This second box is slightly different from the Floater Frame #1.
The manufacturing principle remains the same, only the shape of the moulding changes.
It is a very modern frame and often used in the galleries of exhibition for its great sobriety which puts well in value the paintings which it contains.
In addition, its cost is extremely low ... So many reasons to start manufacturing!
- wooden slats : I chose here slats of size 5x1 (called rectangular bracket in DIY stores) as well as 2x1 cleat (Once again, these dimensions are not critical and you can adapt them according to what you will find in wood and DIY stores). Look Leroy Merlin for economical MDF cleat
- You will also need the miter box, glue ... All that has been specified in the material page .
It is a small oil painting (1) 18.5x26 dimensions made on a hardboard isorel.
The slats are glued perpendicularly to one another. Stick the edge of the first cleat and stick it on the other cleat 1cm from the edge (see diagram if explanations are not clear).
To maintain during gluing, use small clamps or small tips incompletely depressed and you will tear after drying.
Repeat with other slats so that you have enough chopsticks to frame. Do not put too much glue. This one must not overflow on each side of the collage!
You must obtain a molding in the shape of the diagram.
When the glue is dry, sand with a fine sandpaper to eliminate any defects. Scrape off traces of glue if there are any.
Start cutting the first side of your frame with the miter box. Cut a 45 ° angle first. The small side of each amount constituting the box will be 2cm less than the corresponding dimension of the table.
For example, if your art measures 18.5 x 26 cm, then the small edges of the sides will measure respectively 16.5cm for the two shorter and 24cm for the other two.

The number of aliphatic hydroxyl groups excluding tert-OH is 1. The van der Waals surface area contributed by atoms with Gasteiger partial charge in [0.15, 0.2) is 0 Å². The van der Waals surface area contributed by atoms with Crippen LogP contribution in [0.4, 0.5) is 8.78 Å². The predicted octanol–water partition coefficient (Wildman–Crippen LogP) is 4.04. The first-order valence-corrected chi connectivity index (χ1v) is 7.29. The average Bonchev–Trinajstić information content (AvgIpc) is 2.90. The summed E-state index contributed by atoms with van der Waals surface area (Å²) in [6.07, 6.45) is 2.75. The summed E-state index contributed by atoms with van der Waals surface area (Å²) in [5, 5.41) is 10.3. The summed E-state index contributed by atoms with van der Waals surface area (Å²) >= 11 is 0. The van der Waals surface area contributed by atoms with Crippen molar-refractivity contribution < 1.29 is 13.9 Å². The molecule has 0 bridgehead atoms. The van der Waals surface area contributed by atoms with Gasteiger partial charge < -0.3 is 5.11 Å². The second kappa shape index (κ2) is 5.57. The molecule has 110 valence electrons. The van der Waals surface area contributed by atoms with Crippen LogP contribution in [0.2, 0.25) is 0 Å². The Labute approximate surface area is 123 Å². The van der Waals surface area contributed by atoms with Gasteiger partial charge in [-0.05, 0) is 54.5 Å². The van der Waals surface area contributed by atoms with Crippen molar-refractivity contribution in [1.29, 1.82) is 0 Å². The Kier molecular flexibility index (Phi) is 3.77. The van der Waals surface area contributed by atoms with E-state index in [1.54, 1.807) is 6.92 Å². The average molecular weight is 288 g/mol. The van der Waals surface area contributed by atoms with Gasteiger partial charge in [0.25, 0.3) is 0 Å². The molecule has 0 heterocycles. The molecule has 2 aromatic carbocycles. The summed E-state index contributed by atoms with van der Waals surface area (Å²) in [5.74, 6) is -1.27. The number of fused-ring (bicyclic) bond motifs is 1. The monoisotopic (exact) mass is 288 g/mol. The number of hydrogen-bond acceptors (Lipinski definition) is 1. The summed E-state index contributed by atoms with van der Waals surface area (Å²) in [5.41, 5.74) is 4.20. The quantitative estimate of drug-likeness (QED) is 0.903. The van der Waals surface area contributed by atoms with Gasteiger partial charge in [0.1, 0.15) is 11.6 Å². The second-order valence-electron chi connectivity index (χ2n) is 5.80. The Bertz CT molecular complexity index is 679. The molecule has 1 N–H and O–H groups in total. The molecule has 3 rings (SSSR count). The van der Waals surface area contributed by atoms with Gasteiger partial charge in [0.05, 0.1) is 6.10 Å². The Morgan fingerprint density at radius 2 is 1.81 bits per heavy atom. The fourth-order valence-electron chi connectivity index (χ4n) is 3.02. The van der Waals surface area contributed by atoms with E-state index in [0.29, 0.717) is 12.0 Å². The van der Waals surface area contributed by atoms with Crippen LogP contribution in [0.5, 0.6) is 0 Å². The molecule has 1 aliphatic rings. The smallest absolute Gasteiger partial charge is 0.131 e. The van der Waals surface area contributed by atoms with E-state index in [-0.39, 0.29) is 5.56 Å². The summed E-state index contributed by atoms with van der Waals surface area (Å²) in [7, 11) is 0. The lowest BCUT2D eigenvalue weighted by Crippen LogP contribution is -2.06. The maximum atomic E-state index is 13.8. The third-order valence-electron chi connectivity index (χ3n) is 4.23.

Thus, your art can be placed at the bottom of the box, covering it 1cm in all directions.
Put in place the stop of your miter box (if it has one) and set it to the correct length. Cut the second angle at 45 °.
Otherwise, you will use this first frame side as a template to draw and cut the second side. By doing so, you will have two sides of the same length.
Continue in the same way to get the other two sides of the frame.
When all sides have been cut, glue the ends and assemble the box by keeping it flat.
You can then put presses or heavy objects to maintain your collage during drying time or better, use a frame press.
If you have clamps, use them! See FloaterFrame #1 . Put the two clamps in place without tightening them, then, alternating, tighten in one then the other. Check that the angles are right and do not shift.
Do not be worried ... the Pattex polyurethane, once dry, will keep your assembly well.
If, despite everything, you do not trust the assembly, you can consolidate it then with some staples nailed to the back with a stapler wall but it is not essential or better, put V-Nails to join your frame... (look at this Amazon page for these V-Nails)
How to use these V Nails ? LOOK HERE
Let the glue dry a day, then sand lightly to remove any wood defects. Hide defects and holes with plaster. Sand then.
The color of the painting you have chosen must, in general, use one of the colors used in the painting (not necessarily the dominant color). It must also be in harmony with the colors of the place where the painting will be placed. In case of hesitation, a slightly shaded white is appropriate most of the time.
Satin acrylic paints that are monolayer or even matte and have a high degree of coverage should be preferred, which have the advantage of drying quickly and not to emit solvent odors.
Spend one or two coats of paint with very light sanding between coats.
Your table is slightly larger than the inside opening of the frame: show it from the front and fix it from the back with small screws that go through both frame and frame if the board has one.
If your art (like the one shown below) is painted on a hardboard (isorel or plywood), you can put it in place and hold it with small strips of double-sided tape around its entire periphery. If this is a cansvas stretched on bars, you can screw from behind to secure the art in the frame...
See also the "Fix in the frame" page for further explanations.
How to Make Your Own
Ed Reinhardt, Hal Roger
This book covers all aspects of frame construction, painting, mats, glass-cutting and usage. A great book to trigger your own ideas to create custom frames.
frames in wood
Create all kinds of picture frames from simple wood mouldings to elaborate carved types.
by Tonia Davenport
Framing isn't something one has to leave to the professional.
With Frame It! readers will learn how to use ready-made frames and inexpensive framing materials to create frames perfect for their favorite photo, piece of artwork, canvases or souvenir.